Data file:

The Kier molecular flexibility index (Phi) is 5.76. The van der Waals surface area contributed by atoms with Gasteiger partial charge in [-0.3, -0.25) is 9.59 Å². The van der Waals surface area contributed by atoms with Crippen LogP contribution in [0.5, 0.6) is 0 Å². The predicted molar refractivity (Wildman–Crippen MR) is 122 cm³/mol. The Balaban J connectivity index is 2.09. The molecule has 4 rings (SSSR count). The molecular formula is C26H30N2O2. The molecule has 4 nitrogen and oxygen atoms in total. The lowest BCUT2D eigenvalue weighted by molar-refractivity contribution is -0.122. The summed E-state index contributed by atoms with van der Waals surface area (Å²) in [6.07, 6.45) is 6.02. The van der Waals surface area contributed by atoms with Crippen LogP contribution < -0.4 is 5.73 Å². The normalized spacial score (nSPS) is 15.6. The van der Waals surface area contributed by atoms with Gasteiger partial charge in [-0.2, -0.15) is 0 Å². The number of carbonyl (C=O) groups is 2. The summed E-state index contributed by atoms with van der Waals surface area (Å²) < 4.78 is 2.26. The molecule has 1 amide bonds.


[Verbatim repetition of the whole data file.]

The Kier molecular flexibility index (Phi) is 5.76. The van der Waals surface area contributed by atoms with Gasteiger partial charge in [-0.3, -0.25) is 9.59 Å². The van der Waals surface area contributed by atoms with Crippen LogP contribution in [0.5, 0.6) is 0 Å². The predicted molar refractivity (Wildman–Crippen MR) is 122 cm³/mol. The Balaban J connectivity index is 2.09. The molecule has 4 rings (SSSR count). The molecular formula is C26H30N2O2. The molecule has 4 nitrogen and oxygen atoms in total. The lowest BCUT2D eigenvalue weighted by molar-refractivity contribution is -0.122. The summed E-state index contributed by atoms with van der Waals surface area (Å²) in [6.07, 6.45) is 6.02. The van der Waals surface area contributed by atoms with Crippen LogP contribution < -0.4 is 5.73 Å². The normalized spacial score (nSPS) is 15.6. The van der Waals surface area contributed by atoms with Gasteiger partial charge in [-0.2, -0.15) is 0 Å². The number of carbonyl (C=O) groups is 2. The summed E-state index contributed by atoms with van der Waals surface area (Å²) < 4.78 is 2.26. The molecule has 1 amide bonds.